Shop Prices Continue To Fall But At Slower Rate

Data from the latest BRC-Nielsen Shop Price Index showed the cost of consumer goods continued to fall in July with a 1.6% decline.  However, the figure was less than June’s fall of 2% and the slowest rate since August last year, suggesting that price pressures may be building following the Brexit vote and subsequent fall in the value of Sterling.

Non-food deflation decelerated to 2.2% in July from 2.8% in June, whilst food deflation remained at 0.8% for the second consecutive month.  Both the fresh and ambient food categories saw prices fall in the period.

The BRC said the figures meant that shoppers had now seen 39 consecutive months of falling prices, driven down by intense competition between retailers.  However, Helen Dickinson, Chief Executive of the BRC, hinted that things could change in the months ahead.  She said: “While we may have become accustomed to prices falling, it’s worth noting that this month’s figures have seen the rate of deflation decelerate.

“It’s too early to say if this is the beginning of the end of sustained price deflation or whether pressures in the wider economy could merely mark the end of the beginning.”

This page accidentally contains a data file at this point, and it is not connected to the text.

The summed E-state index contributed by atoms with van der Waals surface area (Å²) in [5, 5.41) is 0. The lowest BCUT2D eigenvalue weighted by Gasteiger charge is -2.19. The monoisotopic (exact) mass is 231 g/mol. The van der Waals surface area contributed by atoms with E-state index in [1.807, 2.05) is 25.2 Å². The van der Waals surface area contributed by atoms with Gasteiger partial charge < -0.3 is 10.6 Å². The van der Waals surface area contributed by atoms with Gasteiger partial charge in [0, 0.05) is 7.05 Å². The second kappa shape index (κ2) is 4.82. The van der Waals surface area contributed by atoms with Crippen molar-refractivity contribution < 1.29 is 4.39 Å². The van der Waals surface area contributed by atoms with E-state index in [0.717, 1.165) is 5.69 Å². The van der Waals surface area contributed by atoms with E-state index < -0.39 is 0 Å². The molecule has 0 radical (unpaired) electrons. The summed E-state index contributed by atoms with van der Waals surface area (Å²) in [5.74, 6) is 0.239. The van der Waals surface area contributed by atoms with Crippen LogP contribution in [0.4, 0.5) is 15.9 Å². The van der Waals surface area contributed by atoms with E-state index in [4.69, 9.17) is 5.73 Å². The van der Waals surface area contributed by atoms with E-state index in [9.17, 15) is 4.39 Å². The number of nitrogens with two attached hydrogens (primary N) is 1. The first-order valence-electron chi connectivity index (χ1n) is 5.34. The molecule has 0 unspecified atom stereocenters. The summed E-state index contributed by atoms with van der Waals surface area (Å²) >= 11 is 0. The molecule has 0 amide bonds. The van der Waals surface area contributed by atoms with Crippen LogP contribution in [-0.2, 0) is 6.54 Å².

Meanwhile, Nielsen’s head of retail insight Mike Watkins suggested that the tough trading conditions will remain for the foreseeable future.  He said: “With unpredictable weather and a change to consumer sentiment underway, we have seen retailers cut prices or increase promotional activity in the last few weeks to help top line sales growth, so it`s of no surprise that shop price deflation is lower in July than in any other month this year.

“Once again it is clear there is currently no inflationary pressure coming from retail and discounting looks set to be a catalyst to stimulate demand in the coming months.”

NAM Implications:
  • Another factor to bear in mind is the probability that falling prices kept consumer spending power in check (i.e. lower prices compensated for falls in real wages and  disposable income)
  • Meaning that any rise (justified or not) could cause consumers to reduce spending…
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